All future two-night contracts contained this same clause that stipulated if second night cancelled for any reason (rain or rocks) prelim pay was increased to one-night standard. This was a bold stroke. To tell a promoter who just lost the biggest show of the year to cough up some more money is akin to helping a man to his feet by kneeing him in the groin. Texas Ted held the hammer. He had “The Greatest Show On Dirt.” He knew it. Track operators knew it too, grumbled, then signed the agreement.

This safety net was as unpopular among promoters as it was popular in the pit area. To competitors, it was simple justice. They agreed to race for less on promise of more. If there was no more, why should they net less? Such soggy bottom weekends made official WoO wins of what were unofficial hours earlier. Prelim winners were teased that they had not truly beaten the World of Outlaws unless rain fell the next day.

Among races lost to rain, Jacksonville, Florida was unique. As the All Stars did later, World of Outlaws opened its 1983 season with two days on oiled dirt. Jeff Swindell won opener for Arizona’s Gil Suiter. Day II was slated for NBC-TV until drowned by coastal squall. Outlaws moved to Tampa and never returned. Officially, they never appeared at Jax Raceway and Jack Rich never won as WoO car builder.

Both wrongs were righted in 2018. WRG should be applauded for putting everyone on the same page. Full disclosure: I’ve been deeply involved in that project. For years, I implored Ted Johnson to green light such a task. He claimed early records were lost to Texas twister. When he closed on 500 WoO wins in 2004, I revealed Steve Kinser really was over 600. Ted turned deaf.

To summarize, you would not be reading these words on this website had WRG not chosen to correct history. It became apparent to them that Donny Schatz could not be hailed as surpassing Doug Wolfgang if 23 of Doug’s wins were excluded.

Some drivers waited decades for proper credit. And make no mistake, all hype aside, to join the list of those who have beaten the World of Outlaws is what most racers put at the very top of their resume. Only eight of 82 races in 1981 were won by someone besides Sammy, Steve or Doug. WoO wins are precious and few. As coach told Team USA hockey about rarity of scoring against Team Russia, “Save the puck.”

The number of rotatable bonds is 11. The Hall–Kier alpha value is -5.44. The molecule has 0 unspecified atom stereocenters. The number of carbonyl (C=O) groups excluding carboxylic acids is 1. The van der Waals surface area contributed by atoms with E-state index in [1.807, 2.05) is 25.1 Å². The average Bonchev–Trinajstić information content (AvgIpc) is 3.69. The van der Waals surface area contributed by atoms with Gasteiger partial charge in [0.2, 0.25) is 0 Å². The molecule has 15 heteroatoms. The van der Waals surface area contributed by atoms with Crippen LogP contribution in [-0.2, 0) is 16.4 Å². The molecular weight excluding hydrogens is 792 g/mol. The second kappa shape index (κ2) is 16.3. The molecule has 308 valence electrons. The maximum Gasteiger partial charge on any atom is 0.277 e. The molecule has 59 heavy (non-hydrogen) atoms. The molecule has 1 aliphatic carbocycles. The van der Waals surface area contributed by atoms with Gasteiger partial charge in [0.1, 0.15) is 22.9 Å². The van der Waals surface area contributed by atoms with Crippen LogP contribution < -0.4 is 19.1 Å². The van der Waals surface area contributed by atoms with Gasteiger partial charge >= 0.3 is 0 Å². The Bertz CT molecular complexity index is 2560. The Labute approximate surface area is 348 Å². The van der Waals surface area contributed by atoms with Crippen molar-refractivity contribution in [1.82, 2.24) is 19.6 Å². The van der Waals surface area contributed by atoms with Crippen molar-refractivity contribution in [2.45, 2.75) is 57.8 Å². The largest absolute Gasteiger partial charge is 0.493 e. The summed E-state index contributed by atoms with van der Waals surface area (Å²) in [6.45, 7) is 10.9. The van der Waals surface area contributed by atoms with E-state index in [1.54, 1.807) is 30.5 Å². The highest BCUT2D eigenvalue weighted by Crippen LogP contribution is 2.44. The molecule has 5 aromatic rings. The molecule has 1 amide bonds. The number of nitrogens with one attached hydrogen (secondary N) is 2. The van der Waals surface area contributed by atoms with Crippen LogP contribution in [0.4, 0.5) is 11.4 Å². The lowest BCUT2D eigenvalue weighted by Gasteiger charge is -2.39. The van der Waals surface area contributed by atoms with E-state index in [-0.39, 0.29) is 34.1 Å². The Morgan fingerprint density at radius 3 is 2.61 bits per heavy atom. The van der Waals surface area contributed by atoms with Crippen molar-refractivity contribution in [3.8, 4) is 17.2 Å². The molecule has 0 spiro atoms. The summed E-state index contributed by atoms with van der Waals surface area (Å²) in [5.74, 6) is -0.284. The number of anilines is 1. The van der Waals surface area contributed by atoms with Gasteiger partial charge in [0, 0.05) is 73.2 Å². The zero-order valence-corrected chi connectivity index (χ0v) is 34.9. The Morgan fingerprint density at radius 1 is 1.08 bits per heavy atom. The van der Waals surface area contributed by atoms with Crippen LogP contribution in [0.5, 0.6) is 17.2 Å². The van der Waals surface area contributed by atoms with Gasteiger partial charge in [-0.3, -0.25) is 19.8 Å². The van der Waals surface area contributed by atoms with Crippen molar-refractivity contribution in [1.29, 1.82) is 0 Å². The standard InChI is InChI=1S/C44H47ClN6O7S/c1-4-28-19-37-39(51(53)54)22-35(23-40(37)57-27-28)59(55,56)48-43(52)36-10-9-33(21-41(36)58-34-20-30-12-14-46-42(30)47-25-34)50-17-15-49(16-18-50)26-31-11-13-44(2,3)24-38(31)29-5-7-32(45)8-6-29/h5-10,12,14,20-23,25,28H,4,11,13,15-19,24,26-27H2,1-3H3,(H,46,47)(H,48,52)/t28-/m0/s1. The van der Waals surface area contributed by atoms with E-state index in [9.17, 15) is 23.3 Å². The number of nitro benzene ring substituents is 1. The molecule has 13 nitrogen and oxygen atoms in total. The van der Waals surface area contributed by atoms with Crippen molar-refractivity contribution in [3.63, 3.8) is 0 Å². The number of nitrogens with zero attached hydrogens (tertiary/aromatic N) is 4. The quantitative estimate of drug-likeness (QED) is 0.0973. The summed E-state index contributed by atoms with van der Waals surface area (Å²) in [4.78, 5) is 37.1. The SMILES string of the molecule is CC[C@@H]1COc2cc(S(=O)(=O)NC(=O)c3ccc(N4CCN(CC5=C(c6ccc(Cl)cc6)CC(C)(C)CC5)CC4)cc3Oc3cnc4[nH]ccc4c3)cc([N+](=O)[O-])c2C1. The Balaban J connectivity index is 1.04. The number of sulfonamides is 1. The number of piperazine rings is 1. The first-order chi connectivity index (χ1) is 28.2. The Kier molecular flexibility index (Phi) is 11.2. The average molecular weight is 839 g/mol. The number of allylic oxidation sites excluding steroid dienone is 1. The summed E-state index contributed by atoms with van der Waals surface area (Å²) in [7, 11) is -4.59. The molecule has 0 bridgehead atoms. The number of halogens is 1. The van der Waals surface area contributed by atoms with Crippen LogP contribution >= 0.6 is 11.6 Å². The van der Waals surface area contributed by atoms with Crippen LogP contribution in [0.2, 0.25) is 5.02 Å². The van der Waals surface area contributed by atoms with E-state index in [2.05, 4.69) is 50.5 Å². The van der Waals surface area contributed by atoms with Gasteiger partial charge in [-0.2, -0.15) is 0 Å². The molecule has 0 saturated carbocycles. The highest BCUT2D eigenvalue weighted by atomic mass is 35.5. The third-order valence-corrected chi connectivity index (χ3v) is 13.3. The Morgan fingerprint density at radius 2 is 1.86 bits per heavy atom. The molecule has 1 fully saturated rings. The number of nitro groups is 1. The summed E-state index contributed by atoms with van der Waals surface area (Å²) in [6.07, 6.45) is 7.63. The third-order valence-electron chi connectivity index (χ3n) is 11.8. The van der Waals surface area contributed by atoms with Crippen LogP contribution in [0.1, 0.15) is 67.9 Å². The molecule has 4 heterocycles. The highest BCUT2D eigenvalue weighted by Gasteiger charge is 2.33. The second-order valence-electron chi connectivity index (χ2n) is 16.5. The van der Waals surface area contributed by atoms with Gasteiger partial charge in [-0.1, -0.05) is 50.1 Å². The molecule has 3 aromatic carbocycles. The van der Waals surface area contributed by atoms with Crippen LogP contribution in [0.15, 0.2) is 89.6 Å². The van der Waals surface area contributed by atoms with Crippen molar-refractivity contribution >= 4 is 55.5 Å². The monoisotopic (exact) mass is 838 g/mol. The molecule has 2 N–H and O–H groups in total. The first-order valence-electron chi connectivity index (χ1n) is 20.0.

Retroactively added as WoO winners were (in order) Dean Thompson (SoCal), Nick Rescino (NorCal), Bobby Marshall (Texas), Ken Schrader (MO), Bill Stief (PA), Al Hager (Ohio), Dave Bradway Jr. (NorCal), Craig Keel (NY), Erin Crocker (Mass) and Mark Smith of Sunbury, PA. French and Perry remained in the cold because they beat split fields. No fault of their own yet everyone at 2019 Nationals faces the same situation. Ted left 514 wins on the table; WRG whittled that number to 195.

Correcting history had its way of tweaking first career wins. Kenny Jacobs first beat the World of Outlaws in preliminaries to 1986 Eldora Nationals, 1987 Western World and 1991 Knoxville Nationals. None counted until Topeka 1992. Once prelims were added, only Eldora counted for Kenny because Manzanita and Knoxville had split its field.

Shane Stewart’s case is similar. His first two WoO wins were prelims to Talladega and Devil’s Bowl in successive weeks of October 2001. Officially, he was still seeking his first Outlaw success when “Team 4am” won in Louisiana’s Thunder Valley. I can say with certainty that we celebrated as if Shane had just gained membership to an exclusive club.

8.09.84 Knoxville, IA: Brad Doty (Max Dolder photo)

Shane later added five prelim nights of Nationals, none of which count because he beat 50 rather than all 100. If all split field features from 1978-2018 Knoxville Nationals were added by World of Outlaws, leading winners would be Kinser (14), Swindell (7), Stewart (5), Danny Lasoski (4), Dave Blaney (3), Tim Kaeding (3), Mark Kinser (3), Schatz (3), Wolfgang (3), Brian Brown (2), Craig Dollansky (2), Brad Doty (2), David Gravel (2), Jac Haudenschild (2), Andy Hillenburg (2), Kyle Larson (2), Terry McCarl (2), Fred Rahmer (2), Bobby Allen, Mike Brooks, Bobby Davis Jr, Mark Dobmeier, Tim Green, Jack Hewitt, Greg Hodnett, Kenny Jacobs, Jason Johnson, Wayne Johnson, Jason Meyers, Joey Saldana, Tim Shaffer, Jeff Shepard, Jimmy Sills, Stevie Smith, Brad Sweet, Jeff Swindell and Tyler Walker.

Most of those victories paid more than World of Outlaws wins of their era. To say they don’t count is to oversimplify. Hopefully, the split-field phenomenon has now been simplified for you. Such prelims simply fall into separate box. Ted Johnson was correct that history never needs correction. Only our analysis does.